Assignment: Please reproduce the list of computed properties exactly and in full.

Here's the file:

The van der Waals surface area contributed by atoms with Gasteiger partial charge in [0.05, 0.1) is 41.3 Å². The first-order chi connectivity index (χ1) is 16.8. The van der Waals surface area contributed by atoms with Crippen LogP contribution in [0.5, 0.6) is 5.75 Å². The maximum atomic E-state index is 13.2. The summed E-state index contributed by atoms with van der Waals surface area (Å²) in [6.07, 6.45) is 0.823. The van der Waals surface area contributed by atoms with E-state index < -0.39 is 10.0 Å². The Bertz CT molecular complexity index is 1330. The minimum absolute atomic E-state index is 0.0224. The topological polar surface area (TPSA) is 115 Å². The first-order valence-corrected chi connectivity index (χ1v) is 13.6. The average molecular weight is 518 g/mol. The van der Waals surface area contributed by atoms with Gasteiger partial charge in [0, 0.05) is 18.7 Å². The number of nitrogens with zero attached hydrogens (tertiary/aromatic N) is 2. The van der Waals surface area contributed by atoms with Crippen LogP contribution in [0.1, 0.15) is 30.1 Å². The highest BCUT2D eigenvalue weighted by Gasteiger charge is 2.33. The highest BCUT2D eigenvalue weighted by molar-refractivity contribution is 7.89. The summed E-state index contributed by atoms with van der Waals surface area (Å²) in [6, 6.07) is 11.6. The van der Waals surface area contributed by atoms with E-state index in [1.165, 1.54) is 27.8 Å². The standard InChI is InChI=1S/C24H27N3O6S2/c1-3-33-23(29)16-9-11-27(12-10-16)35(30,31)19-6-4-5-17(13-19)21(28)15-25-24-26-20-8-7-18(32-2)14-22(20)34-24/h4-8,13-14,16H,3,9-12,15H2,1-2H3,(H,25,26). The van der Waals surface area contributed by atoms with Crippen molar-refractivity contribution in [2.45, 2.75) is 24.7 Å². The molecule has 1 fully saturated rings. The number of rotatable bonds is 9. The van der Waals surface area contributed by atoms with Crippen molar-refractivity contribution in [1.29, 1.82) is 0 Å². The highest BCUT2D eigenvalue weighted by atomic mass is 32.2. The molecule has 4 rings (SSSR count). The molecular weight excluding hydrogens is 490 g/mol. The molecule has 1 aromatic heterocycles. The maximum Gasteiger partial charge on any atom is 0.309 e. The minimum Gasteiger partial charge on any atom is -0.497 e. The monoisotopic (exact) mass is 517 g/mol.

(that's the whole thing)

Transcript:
The van der Waals surface area contributed by atoms with Gasteiger partial charge in [0.05, 0.1) is 41.3 Å². The first-order chi connectivity index (χ1) is 16.8. The van der Waals surface area contributed by atoms with Crippen LogP contribution in [0.5, 0.6) is 5.75 Å². The maximum atomic E-state index is 13.2. The summed E-state index contributed by atoms with van der Waals surface area (Å²) in [6.07, 6.45) is 0.823. The van der Waals surface area contributed by atoms with E-state index < -0.39 is 10.0 Å². The Bertz CT molecular complexity index is 1330. The minimum absolute atomic E-state index is 0.0224. The topological polar surface area (TPSA) is 115 Å². The first-order valence-corrected chi connectivity index (χ1v) is 13.6. The average molecular weight is 518 g/mol. The van der Waals surface area contributed by atoms with Gasteiger partial charge in [0, 0.05) is 18.7 Å². The number of nitrogens with zero attached hydrogens (tertiary/aromatic N) is 2. The van der Waals surface area contributed by atoms with Crippen LogP contribution in [0.1, 0.15) is 30.1 Å². The highest BCUT2D eigenvalue weighted by Gasteiger charge is 2.33. The highest BCUT2D eigenvalue weighted by molar-refractivity contribution is 7.89. The summed E-state index contributed by atoms with van der Waals surface area (Å²) in [6, 6.07) is 11.6. The van der Waals surface area contributed by atoms with E-state index in [1.165, 1.54) is 27.8 Å². The standard InChI is InChI=1S/C24H27N3O6S2/c1-3-33-23(29)16-9-11-27(12-10-16)35(30,31)19-6-4-5-17(13-19)21(28)15-25-24-26-20-8-7-18(32-2)14-22(20)34-24/h4-8,13-14,16H,3,9-12,15H2,1-2H3,(H,25,26). The van der Waals surface area contributed by atoms with Crippen molar-refractivity contribution in [2.45, 2.75) is 24.7 Å². The molecule has 1 fully saturated rings. The number of rotatable bonds is 9. The van der Waals surface area contributed by atoms with Crippen molar-refractivity contribution in [1.29, 1.82) is 0 Å². The highest BCUT2D eigenvalue weighted by atomic mass is 32.2. The molecule has 4 rings (SSSR count). The molecular weight excluding hydrogens is 490 g/mol. The molecule has 1 aromatic heterocycles. The maximum Gasteiger partial charge on any atom is 0.309 e. The minimum Gasteiger partial charge on any atom is -0.497 e. The monoisotopic (exact) mass is 517 g/mol.